We can learn what not to do by studying the advertising blunders of others, especially the big players in business.  In October 2015, AirBnB implemented an advertising campaign around hotel taxes throughout San Francisco.

“The ads implied that many city services, from libraries to parking enforcement, should be grateful to Airbnb due to the hotel taxes the company contributes to city coffers. Read one bus stop ad: “Dear Public Library System: We hope you use some of the $12 million in hotel taxes to keep the library open later. Love, Airbnb.”” (della Cava, 2015)

San Francisco is experiencing a housing shortage and a large number of units that are listed as short term available rentals through businesses such as Air BnB are actually vacation rentals which until recently were banned in San Francisco.  The new law requires that registered “inns” then pay a hotel tax to the city.

“A new law enacted on Feb. 1 legalized such rentals, with conditions: hosts must be full-time residents, whole-property rentals are capped at 90 days a year, and all hosts must register with the city.” (Said, 20150)

In a New York Times article, Airbnb Ads Flop in San Francisco they elaborate on the intention of attempting to reach the millennial audience by having a voice that is beyond just the marketing of the product.

“Upstart companies like Uber and Airbnb are most likely also inserting themselves into social and political issues to appeal to younger consumers, who want their brands to stand for more than their products, said Allen Adamson, a brand expert and the former chairman for North America of Landor Associates, a global brand company. “More and more today, brands need to speak out well beyond the product that they’re selling,” Mr. Adamson said. “But by definition, you’re going to become more polarizing because you can’t make everybody happy all of the time.””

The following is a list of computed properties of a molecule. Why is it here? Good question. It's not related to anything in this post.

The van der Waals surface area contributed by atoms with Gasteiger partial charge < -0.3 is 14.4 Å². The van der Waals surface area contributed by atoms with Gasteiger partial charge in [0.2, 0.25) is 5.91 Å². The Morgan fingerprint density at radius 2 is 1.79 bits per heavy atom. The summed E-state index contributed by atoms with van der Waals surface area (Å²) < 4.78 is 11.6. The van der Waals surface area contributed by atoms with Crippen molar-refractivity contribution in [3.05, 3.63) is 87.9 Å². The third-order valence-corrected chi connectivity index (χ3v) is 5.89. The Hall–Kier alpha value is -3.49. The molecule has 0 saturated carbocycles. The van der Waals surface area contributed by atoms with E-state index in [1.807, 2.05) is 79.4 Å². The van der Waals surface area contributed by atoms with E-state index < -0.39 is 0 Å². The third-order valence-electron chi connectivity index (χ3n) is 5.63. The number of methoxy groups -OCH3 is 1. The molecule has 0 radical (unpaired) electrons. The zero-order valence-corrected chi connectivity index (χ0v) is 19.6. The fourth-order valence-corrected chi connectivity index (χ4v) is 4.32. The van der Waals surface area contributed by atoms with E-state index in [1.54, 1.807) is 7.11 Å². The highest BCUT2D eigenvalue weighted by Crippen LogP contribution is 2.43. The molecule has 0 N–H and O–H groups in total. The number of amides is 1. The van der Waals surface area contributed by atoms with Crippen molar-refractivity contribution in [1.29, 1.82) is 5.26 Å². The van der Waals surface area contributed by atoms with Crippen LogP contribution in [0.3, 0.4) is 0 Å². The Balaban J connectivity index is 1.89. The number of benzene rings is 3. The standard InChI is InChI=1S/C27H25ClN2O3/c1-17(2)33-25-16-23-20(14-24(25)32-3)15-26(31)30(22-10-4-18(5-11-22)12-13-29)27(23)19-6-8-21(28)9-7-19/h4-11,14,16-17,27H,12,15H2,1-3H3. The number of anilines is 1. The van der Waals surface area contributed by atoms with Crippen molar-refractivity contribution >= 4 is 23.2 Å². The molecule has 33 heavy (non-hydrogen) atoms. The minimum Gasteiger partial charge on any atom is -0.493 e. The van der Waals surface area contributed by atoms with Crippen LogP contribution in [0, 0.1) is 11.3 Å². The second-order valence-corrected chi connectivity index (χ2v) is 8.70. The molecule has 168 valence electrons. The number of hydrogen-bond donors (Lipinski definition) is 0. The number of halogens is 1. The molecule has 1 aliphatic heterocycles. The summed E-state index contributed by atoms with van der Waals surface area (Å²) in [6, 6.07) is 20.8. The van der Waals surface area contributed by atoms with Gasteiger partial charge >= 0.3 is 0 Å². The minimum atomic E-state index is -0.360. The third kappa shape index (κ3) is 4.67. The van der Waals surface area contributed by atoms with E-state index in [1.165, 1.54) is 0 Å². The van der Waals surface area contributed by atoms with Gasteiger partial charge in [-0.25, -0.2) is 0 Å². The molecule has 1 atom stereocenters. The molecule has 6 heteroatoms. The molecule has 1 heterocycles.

It was also suggested that a number of AirBnB hosts, the multiple property hosts that actually don’t live in the properties, were acting in a way to get around rent control laws.  Lack of understanding by Air BnB to the sensitive nature of the disparity in housing availability for the lower income population of the area played a big factor in the backlash to the ads.  Air BnB later apologized for the ads and quickly had them removed.

 

Resources:

della Cava, M. (2015, October 22).Airbnb apologizes for snarky San Francisco ads. USA TODAY.
Retrieved from http://www.usatoday.com/story/tech/2015/10/22/airbnb-apologizes-snarky-sf-ads/74398982/

Ember, S. & Isaac, M. (2015, October 22). Airbnb Ads Flop in San Francisco. New York Times.
http://www.nytimes.com/2015/10/23/business/media/airbnb-ads-flop-in-san-francisco.html?smid=fb-nytimes&smtyp=cur&_r=0

Said, C. (2015, July). The Airbnb effect: At least 350 entire homes listed on Airbnb appear to be full-time vacation rentals, bolstering claims by activists that the service removes scarce housing from the city’s limited inventory. San Francisco Chronicle.
Retrieved from http://www.sfchronicle.com/airbnb-impact-san-francisco-2015/#1